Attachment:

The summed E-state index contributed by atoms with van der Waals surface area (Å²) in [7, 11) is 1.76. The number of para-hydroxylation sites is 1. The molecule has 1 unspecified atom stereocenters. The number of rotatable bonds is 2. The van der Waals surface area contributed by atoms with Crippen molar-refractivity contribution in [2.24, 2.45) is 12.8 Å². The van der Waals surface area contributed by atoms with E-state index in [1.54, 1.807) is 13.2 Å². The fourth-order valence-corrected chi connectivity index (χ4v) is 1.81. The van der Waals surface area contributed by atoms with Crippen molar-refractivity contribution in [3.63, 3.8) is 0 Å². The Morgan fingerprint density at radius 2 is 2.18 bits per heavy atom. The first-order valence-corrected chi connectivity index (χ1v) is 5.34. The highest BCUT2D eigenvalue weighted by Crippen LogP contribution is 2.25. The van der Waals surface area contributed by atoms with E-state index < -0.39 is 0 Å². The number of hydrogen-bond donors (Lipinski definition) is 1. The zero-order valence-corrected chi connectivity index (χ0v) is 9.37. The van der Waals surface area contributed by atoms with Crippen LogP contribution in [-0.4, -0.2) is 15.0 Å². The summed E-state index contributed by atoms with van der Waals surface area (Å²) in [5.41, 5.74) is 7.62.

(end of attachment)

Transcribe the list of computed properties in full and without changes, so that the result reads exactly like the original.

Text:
The summed E-state index contributed by atoms with van der Waals surface area (Å²) in [7, 11) is 1.76. The number of para-hydroxylation sites is 1. The molecule has 1 unspecified atom stereocenters. The number of rotatable bonds is 2. The van der Waals surface area contributed by atoms with Crippen molar-refractivity contribution in [2.24, 2.45) is 12.8 Å². The van der Waals surface area contributed by atoms with E-state index in [1.54, 1.807) is 13.2 Å². The fourth-order valence-corrected chi connectivity index (χ4v) is 1.81. The van der Waals surface area contributed by atoms with Crippen molar-refractivity contribution in [3.63, 3.8) is 0 Å². The Morgan fingerprint density at radius 2 is 2.18 bits per heavy atom. The first-order valence-corrected chi connectivity index (χ1v) is 5.34. The highest BCUT2D eigenvalue weighted by Crippen LogP contribution is 2.25. The van der Waals surface area contributed by atoms with E-state index < -0.39 is 0 Å². The number of hydrogen-bond donors (Lipinski definition) is 1. The zero-order valence-corrected chi connectivity index (χ0v) is 9.37. The van der Waals surface area contributed by atoms with Crippen LogP contribution in [-0.4, -0.2) is 15.0 Å². The summed E-state index contributed by atoms with van der Waals surface area (Å²) in [5.41, 5.74) is 7.62.